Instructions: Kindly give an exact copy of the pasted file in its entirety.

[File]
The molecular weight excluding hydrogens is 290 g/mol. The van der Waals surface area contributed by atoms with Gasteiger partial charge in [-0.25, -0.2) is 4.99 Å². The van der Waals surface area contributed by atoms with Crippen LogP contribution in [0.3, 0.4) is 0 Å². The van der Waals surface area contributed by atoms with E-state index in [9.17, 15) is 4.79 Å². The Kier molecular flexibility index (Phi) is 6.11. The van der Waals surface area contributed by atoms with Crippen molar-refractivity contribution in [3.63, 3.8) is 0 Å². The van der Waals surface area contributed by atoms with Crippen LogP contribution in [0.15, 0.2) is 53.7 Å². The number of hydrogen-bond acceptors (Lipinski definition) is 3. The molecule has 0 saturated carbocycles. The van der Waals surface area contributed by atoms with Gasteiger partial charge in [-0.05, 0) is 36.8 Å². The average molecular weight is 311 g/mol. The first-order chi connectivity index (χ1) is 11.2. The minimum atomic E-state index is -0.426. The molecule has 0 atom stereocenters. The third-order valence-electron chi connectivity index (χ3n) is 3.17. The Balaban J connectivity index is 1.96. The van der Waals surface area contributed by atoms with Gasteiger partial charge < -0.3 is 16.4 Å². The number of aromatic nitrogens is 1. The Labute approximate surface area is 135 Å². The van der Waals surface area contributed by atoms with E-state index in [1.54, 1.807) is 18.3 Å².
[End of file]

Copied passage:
The molecular weight excluding hydrogens is 290 g/mol. The van der Waals surface area contributed by atoms with Gasteiger partial charge in [-0.25, -0.2) is 4.99 Å². The van der Waals surface area contributed by atoms with Crippen LogP contribution in [0.3, 0.4) is 0 Å². The van der Waals surface area contributed by atoms with E-state index in [9.17, 15) is 4.79 Å². The Kier molecular flexibility index (Phi) is 6.11. The van der Waals surface area contributed by atoms with Crippen molar-refractivity contribution in [3.63, 3.8) is 0 Å². The van der Waals surface area contributed by atoms with Crippen LogP contribution in [0.15, 0.2) is 53.7 Å². The number of hydrogen-bond acceptors (Lipinski definition) is 3. The molecule has 0 saturated carbocycles. The van der Waals surface area contributed by atoms with Gasteiger partial charge in [-0.05, 0) is 36.8 Å². The average molecular weight is 311 g/mol. The first-order chi connectivity index (χ1) is 11.2. The minimum atomic E-state index is -0.426. The molecule has 0 atom stereocenters. The third-order valence-electron chi connectivity index (χ3n) is 3.17. The Balaban J connectivity index is 1.96. The van der Waals surface area contributed by atoms with Gasteiger partial charge < -0.3 is 16.4 Å². The number of aromatic nitrogens is 1. The Labute approximate surface area is 135 Å². The van der Waals surface area contributed by atoms with E-state index in [1.54, 1.807) is 18.3 Å².